By stalkerjon, In The TEFL Trenches Of Thailand (14th November 2021)

I find that rules are always increasing and creeping in, salaries going down, and there are ever new creative ways to give us new work. Don't do this and don't do that. What I find amazing is how Thai teachers often complain about farang teachers but many are the laziest sods you have seen walking around. Besides arriving early in the morning everything else is on the farang teacher to make it gel. Now often we do not get paid for holidays and there is an ever increasing and demand about what is expected and how we should behave. Look great, don't be late, never argue.... and if you do you are out the door. In short, this country loves yes men who never say No and never argue back.

By Johny John, Bangkok (30th October 2015)

Broke so many of these same rules. What he is saying is absolutely true, you can't always rely on advice from everybody but have to discern for yourself what will work and not. Knowing what to do is easy, being vigilant about following it with out lapse is the difficult part.

Though I will say it isn't a good thing to judge people so quickly, people should not be condemned for being unqualified or making mistakes. Everyone goes through a learning process in life and alot of the times we are forced to learn from failure.

By Ted, Chiangmai (27th October 2015)

Most of this is solid, but ....

1. "... being late is the worst thing you can do if you really want to succeed at this new way to make beer coupons!"

This attitude is indicative of the general problem among foreign teachers in this country.

2. " If you don't look like a teacher then you are not going to be an effective one."

Absolute poppycock and balderdash. Of course it's important to look good - but it is totally unrelated to teaching.

8. "Rise above the gossip and stay away from the chit chat!"

90% of all human discussion is gossip. Good luck with that.

By Ajarn Dara, Chonburi (26th October 2015)

All good but I would like to add one.

Be creative. Do not rely on worksheets off the internet. Remember what you hated about school and teachers and do not do that to the students.

If you are fair you will gain respect from the students. The kids know the problem students in the class and will warm to you if you shut the problems down early.
The text book should be used in the last 10 minutes of a lesson. Not the whole lesson. Create experiences for the students to help them with the content. Better than experiences are encounters. The use of surprise is something everyone loves.

Have fun.

By Asian Aussie, Chantaburi (23rd October 2015)

This is a pretty decent read and something I'd attest to. I don't do lesson plans for two reasons. First, I've no time. Second, I'm not certain I'll sign next year based mainly on better classes and more money. There is definitely value in having them, I just can't be bothered. While I'm a newish teacher in a way, I've many experiences that lend themselves to TEFL.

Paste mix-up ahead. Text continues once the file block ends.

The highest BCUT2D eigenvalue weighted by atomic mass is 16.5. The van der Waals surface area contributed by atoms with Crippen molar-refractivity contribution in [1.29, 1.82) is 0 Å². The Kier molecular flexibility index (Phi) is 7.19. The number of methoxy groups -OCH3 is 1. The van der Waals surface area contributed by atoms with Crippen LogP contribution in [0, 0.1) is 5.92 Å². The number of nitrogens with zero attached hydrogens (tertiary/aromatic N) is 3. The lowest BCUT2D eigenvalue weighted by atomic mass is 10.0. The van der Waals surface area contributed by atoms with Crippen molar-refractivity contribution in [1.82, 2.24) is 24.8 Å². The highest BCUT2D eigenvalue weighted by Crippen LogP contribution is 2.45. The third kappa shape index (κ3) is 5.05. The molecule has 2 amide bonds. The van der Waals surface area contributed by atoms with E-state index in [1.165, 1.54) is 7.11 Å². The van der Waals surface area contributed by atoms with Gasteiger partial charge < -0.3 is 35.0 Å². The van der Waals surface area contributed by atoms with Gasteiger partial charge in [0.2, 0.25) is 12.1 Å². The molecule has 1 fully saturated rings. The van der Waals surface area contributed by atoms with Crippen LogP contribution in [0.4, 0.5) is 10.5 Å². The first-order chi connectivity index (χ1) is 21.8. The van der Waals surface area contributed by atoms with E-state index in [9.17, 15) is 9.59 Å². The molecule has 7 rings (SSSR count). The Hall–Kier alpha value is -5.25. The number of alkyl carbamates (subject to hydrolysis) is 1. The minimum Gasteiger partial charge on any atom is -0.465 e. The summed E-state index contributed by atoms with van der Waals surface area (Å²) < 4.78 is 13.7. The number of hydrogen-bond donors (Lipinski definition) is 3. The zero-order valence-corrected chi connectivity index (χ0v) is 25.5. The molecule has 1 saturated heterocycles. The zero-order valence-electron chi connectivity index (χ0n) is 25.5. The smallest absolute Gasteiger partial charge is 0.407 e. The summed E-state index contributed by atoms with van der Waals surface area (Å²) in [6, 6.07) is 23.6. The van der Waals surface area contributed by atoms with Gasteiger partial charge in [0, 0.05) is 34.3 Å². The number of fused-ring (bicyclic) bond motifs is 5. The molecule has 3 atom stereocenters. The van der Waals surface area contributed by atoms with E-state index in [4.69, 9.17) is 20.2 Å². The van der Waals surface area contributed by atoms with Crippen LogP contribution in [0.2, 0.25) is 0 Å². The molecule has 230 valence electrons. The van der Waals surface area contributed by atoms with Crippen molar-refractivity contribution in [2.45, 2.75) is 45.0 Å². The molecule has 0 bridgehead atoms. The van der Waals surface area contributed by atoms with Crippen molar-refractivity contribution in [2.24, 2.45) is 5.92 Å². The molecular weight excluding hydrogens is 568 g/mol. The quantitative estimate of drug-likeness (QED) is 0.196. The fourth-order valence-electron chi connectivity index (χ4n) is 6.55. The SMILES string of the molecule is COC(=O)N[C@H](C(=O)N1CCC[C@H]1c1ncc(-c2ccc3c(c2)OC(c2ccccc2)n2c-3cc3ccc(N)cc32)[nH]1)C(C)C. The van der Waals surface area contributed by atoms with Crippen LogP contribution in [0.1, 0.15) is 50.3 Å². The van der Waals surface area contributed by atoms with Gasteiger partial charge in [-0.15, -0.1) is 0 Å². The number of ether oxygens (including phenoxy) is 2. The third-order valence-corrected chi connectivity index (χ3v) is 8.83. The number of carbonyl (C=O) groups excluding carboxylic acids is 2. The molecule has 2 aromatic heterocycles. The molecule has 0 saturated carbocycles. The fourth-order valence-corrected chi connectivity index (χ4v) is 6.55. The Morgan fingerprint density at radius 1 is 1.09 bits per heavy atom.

Finally, I'd add don't befriend fellow teachers nor trust them with and for anything. These are desperate people and will do and say anything to have you removed. This goes double if you are here to work and not drink yourself to death or chase little boys.

Be careful of the calculating person who talks a good game but is actually very lazy. People that come late, leave early. Be aware of working class people that have no sense of how to behave in an office.

The ones that have been in the school longest especially the head teacher - watch out. Goes double if they themselves are weak link (drunk, no degree or some sexual dysfunction).

Don't be afraid to threaten to quit over some serious bullshit if you have what it takes to get another job easily enough. Otherwise, disregard my advice, the article's advice and just join the floatsom of horrible undegree.d teachers existing here.

Oh, btw ffs don't sleep at your desk. Eat the food in the canteen (not just eggs and rice). Wear a long sleeve shirt, especially with a tie!!
Decent tie, and shoes. Don't wear tired looking clothes. Pull up your pants!

Project energy and confidence. Culture a personality that you care about your students, the job and that you are a serious adult person.

Never, ever come to work after a hard night. You'll lose all respect, you are a shitty tefl teacher, not Japanese salary man. This is a job, you are paid to do the job, not hang on for ten months.

By Lou Mak, Bangkok (22nd October 2015)

I enjoyed reading this and I think all good reminders of how to get the most out of teaching here. Even this old China hand is experiencing "freshers" here, so much appreciated.

By Rocco, Trang (22nd October 2015)